December 26, 2006 -- Pakistan's Foreign Secretary Riaz Mohammad Khan today said that Pakistani authorities have decided to mine and fence parts of Pakistan's border with Afghanistan.
Speaking at a press conference in Islamabad, Khan said it "will be done selectively" to supplement measures already in force to prevent militants from crossing the border into Afghanistan.
U.S. and Afghan officials have long said that militants use Pakistani territory as a base of operations for launching attacks into Afghanistan. Khaliq Ahmad, a spokesman for Afghan President Hamid Karzai, said fencing or mining the border fails to "confront terrorists in a real manner."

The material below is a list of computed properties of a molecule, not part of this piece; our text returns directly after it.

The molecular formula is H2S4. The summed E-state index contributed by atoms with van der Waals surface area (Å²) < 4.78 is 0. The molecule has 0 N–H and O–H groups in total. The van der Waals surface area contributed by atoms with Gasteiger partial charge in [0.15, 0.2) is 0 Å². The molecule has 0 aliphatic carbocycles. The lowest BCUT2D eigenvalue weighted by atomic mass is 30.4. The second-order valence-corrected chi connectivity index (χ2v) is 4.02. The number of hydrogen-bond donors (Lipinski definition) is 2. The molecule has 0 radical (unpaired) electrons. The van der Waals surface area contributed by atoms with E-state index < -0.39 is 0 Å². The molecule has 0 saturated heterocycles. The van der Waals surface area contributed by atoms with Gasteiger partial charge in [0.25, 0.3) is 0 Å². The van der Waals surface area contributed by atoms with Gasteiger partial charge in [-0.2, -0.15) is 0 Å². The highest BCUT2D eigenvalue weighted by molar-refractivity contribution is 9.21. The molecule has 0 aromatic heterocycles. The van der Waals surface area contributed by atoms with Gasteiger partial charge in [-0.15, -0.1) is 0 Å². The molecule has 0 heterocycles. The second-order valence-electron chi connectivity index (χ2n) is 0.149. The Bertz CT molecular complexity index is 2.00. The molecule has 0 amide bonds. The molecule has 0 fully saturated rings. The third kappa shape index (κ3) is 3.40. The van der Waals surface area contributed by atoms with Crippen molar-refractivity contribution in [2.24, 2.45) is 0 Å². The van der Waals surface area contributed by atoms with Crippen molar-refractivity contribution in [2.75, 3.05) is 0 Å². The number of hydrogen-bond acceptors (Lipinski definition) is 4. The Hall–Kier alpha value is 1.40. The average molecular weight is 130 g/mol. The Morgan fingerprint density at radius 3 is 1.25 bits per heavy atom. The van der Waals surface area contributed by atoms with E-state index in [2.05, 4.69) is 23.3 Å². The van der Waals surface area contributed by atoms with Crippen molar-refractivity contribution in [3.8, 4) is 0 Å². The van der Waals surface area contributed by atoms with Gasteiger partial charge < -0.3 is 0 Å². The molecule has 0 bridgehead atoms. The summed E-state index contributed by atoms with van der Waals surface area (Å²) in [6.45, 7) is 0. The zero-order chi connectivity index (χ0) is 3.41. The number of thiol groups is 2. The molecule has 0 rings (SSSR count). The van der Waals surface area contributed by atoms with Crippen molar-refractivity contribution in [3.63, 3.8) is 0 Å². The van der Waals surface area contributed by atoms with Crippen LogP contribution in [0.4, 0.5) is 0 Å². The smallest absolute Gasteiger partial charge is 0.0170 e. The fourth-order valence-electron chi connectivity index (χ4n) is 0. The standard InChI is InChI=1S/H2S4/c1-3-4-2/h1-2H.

Afghanistan And Pakistan
Afghan President Hamid Karzai (left) with Pakistani President Pervez Musharraf in Islamabad in October 2005 (epa)
ACROSS A DIFFICULT BORDER. The contested border between Pakistan and Afghanistan is some 2,500 kilometers long and runs through some of the most rugged, inhospitable territory on Earth. Controlling that border and preventing Taliban militants from using Pakistan as a staging ground for attacks in Afghanistan is an essential part of the U.S.-led international coalition's strategy for stabilizing Afghanistan. Officials in Kabul have been pointing their fingers at Pakistan for some time, accusing Islamabad or intelligence services of turning a blind eye to cross-border terrorism targeting the Afghan central government. Many observers remain convinced that much of the former Taliban regime's leadership -- along with leaders of Al-Qaeda -- are operating in the lawless Afghan-Pakistani border region.... (more)